I finally received my copy of the St. Gregory’s Prayer Book and I am delighted with it. I am also pleased about the contribution the Anglicanorum Coetibus Society (ACS) made to its publication. The pictures were taken by Shane Schaetzel when he received his copy.
Shane represented the ACS on the committee that developed the Prayer Book for publication.
Shane, a former director of the Society, explains, in an email interview how he became involved in the project.
I was approached by ACS board member, Joe Blake, about possibly joining the board of the ACS to introduce some fresh ideas for a new direction for the ACS. Upon being elected to the board, I introduced a few ideas that I thought would give the ACS a new sense of direction and purpose in this post-Ordinariate environment. My major concern was for Ordinariate members in remote locations, and for small startup prayer groups, to have a greater sense of connectivity with the wider Ordinariate family. One of these ideas was the publication of a common devotional guide — or prayer book. The board eventually saw the potential for such a book, and placed me in charge of an exploratory committee to research its feasibility. This is how our efforts made contact with the Houston efforts for a similar project. Eventually, the two were combined to create a book that would give a fair cross-section of Patrimony prayers in all three Ordinariates. The editorial board consisted of a chief editor, who is an American liturgist, an Ordinariate priest from the UK, another from Australia, and myself as a representative for the ACS. The editorial process took a little less than a year and most of it was done by email.
The chief editor was Dr. Clinton Brand, and the long-awaited St. Gregory’s Prayer Book, has now been published by Ignatius Press.
Shane believes Anglican Patrimony is a key ingredient to the revival of Catholicism in North America.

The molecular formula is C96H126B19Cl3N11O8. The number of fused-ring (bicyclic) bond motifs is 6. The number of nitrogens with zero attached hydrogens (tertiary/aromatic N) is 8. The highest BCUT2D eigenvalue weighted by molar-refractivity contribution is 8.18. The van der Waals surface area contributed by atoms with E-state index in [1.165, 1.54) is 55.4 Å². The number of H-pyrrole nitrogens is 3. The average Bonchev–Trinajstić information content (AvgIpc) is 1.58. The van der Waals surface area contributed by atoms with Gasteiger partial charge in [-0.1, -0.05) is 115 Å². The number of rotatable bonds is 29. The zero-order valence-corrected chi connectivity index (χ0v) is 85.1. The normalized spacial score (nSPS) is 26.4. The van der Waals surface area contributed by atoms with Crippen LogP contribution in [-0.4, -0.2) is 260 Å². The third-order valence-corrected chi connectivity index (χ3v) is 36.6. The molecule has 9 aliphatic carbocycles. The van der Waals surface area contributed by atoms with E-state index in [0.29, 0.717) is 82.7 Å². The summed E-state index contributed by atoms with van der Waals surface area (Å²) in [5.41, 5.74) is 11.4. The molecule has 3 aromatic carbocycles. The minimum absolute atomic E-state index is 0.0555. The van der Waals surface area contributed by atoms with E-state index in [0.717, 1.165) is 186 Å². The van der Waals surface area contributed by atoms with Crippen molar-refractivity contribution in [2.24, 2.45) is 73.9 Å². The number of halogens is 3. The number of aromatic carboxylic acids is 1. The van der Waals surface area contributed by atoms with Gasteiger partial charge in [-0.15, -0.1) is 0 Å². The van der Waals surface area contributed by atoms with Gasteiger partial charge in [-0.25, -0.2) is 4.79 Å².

I don’t see how it’s possible without it. You see, the English-speaking (or Anglophone) people have always had a deep linguistic and cultural connection to their English heritage, whether they realize it or not. The persistent popularity of the King James Bible, even among Baptists and Pentecostal groups in the 21st century, is a perfect example of this. Many of their hymns remain in King James English as well. The same is true with Anglophone Catholics. You’ll notice that prior to the promulgation of the 1970 Missal of Pope Paul VI, many of our 1962 Missals were translated from Latin into Sacred English (thee, thou, thy, etc), side by side on opposite pages or columns. Anglophone Catholics, prior to 1970, were steeped in the Anglican Patrimony at least in a linguistic sense. Likewise, many of the prayers we Anglophone Catholics hold dear, often remain in their Sacred English form, such as the “Our Father” and the “Hail Mary” for example. Attempts to translate these into Common English (or “modern English”) never stuck. Even the Paul VI Missal recognizes this in the English translation, by very wisely keeping the “Our Father” prayer in the Sacred English form, rather than translating it into the common vernacular. This was a nod of the English translators toward a residual Anglican Patrimony left over in our culture. Anglophone people have always desired connectivity with England’s past, especially in their spiritual life, and it doesn’t seem to matter if they’re Catholic or Protestant. It is, in fact, who we are as a culture, and all attempts to change it (modernize it) have failed. Granted, Sacred English is not the sum of Anglican Patrimony, but it is an integral part. On a personal level, I’m trying to help all Anglophone Christians (both Catholic and Protestant) understand this, and that’s a tall order that requires several operations that bleed over from liturgy into evangelism.